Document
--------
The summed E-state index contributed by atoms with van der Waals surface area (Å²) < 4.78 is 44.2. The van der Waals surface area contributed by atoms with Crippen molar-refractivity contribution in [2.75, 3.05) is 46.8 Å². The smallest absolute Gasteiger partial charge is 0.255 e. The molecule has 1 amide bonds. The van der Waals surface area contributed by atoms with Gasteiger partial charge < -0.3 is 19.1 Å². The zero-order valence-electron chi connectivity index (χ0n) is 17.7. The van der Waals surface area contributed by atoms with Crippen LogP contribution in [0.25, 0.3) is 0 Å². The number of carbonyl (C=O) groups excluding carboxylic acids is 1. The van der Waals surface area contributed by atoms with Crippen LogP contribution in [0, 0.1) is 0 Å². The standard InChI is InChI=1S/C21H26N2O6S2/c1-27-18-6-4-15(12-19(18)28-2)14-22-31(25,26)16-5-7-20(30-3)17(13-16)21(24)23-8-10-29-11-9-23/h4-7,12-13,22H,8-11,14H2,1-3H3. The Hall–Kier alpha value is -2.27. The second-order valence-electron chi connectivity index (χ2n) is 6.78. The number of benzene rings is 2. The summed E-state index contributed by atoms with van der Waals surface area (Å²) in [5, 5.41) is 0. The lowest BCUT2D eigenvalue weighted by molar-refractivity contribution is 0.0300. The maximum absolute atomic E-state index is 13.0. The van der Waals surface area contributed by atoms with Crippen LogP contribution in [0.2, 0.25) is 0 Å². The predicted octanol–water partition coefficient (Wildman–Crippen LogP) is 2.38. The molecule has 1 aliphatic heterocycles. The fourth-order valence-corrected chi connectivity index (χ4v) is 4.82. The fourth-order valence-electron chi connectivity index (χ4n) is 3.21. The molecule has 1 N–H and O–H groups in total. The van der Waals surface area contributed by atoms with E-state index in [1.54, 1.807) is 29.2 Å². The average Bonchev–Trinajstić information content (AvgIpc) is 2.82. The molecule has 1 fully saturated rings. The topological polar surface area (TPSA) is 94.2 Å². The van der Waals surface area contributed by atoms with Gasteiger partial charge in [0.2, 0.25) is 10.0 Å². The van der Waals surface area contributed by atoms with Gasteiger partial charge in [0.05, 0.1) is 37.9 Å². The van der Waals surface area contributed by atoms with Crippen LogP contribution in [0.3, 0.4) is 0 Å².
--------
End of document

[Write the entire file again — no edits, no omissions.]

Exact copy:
The summed E-state index contributed by atoms with van der Waals surface area (Å²) < 4.78 is 44.2. The van der Waals surface area contributed by atoms with Crippen molar-refractivity contribution in [2.75, 3.05) is 46.8 Å². The smallest absolute Gasteiger partial charge is 0.255 e. The molecule has 1 amide bonds. The van der Waals surface area contributed by atoms with Gasteiger partial charge < -0.3 is 19.1 Å². The zero-order valence-electron chi connectivity index (χ0n) is 17.7. The van der Waals surface area contributed by atoms with Crippen LogP contribution in [0.25, 0.3) is 0 Å². The number of carbonyl (C=O) groups excluding carboxylic acids is 1. The van der Waals surface area contributed by atoms with Crippen LogP contribution in [0, 0.1) is 0 Å². The standard InChI is InChI=1S/C21H26N2O6S2/c1-27-18-6-4-15(12-19(18)28-2)14-22-31(25,26)16-5-7-20(30-3)17(13-16)21(24)23-8-10-29-11-9-23/h4-7,12-13,22H,8-11,14H2,1-3H3. The Hall–Kier alpha value is -2.27. The second-order valence-electron chi connectivity index (χ2n) is 6.78. The number of benzene rings is 2. The summed E-state index contributed by atoms with van der Waals surface area (Å²) in [5, 5.41) is 0. The lowest BCUT2D eigenvalue weighted by molar-refractivity contribution is 0.0300. The maximum absolute atomic E-state index is 13.0. The van der Waals surface area contributed by atoms with Crippen LogP contribution in [0.2, 0.25) is 0 Å². The predicted octanol–water partition coefficient (Wildman–Crippen LogP) is 2.38. The molecule has 1 aliphatic heterocycles. The fourth-order valence-corrected chi connectivity index (χ4v) is 4.82. The fourth-order valence-electron chi connectivity index (χ4n) is 3.21. The molecule has 1 N–H and O–H groups in total. The van der Waals surface area contributed by atoms with E-state index in [1.54, 1.807) is 29.2 Å². The average Bonchev–Trinajstić information content (AvgIpc) is 2.82. The molecule has 1 fully saturated rings. The topological polar surface area (TPSA) is 94.2 Å². The van der Waals surface area contributed by atoms with Gasteiger partial charge in [0.2, 0.25) is 10.0 Å². The van der Waals surface area contributed by atoms with Gasteiger partial charge in [0.05, 0.1) is 37.9 Å². The van der Waals surface area contributed by atoms with Crippen LogP contribution in [0.3, 0.4) is 0 Å².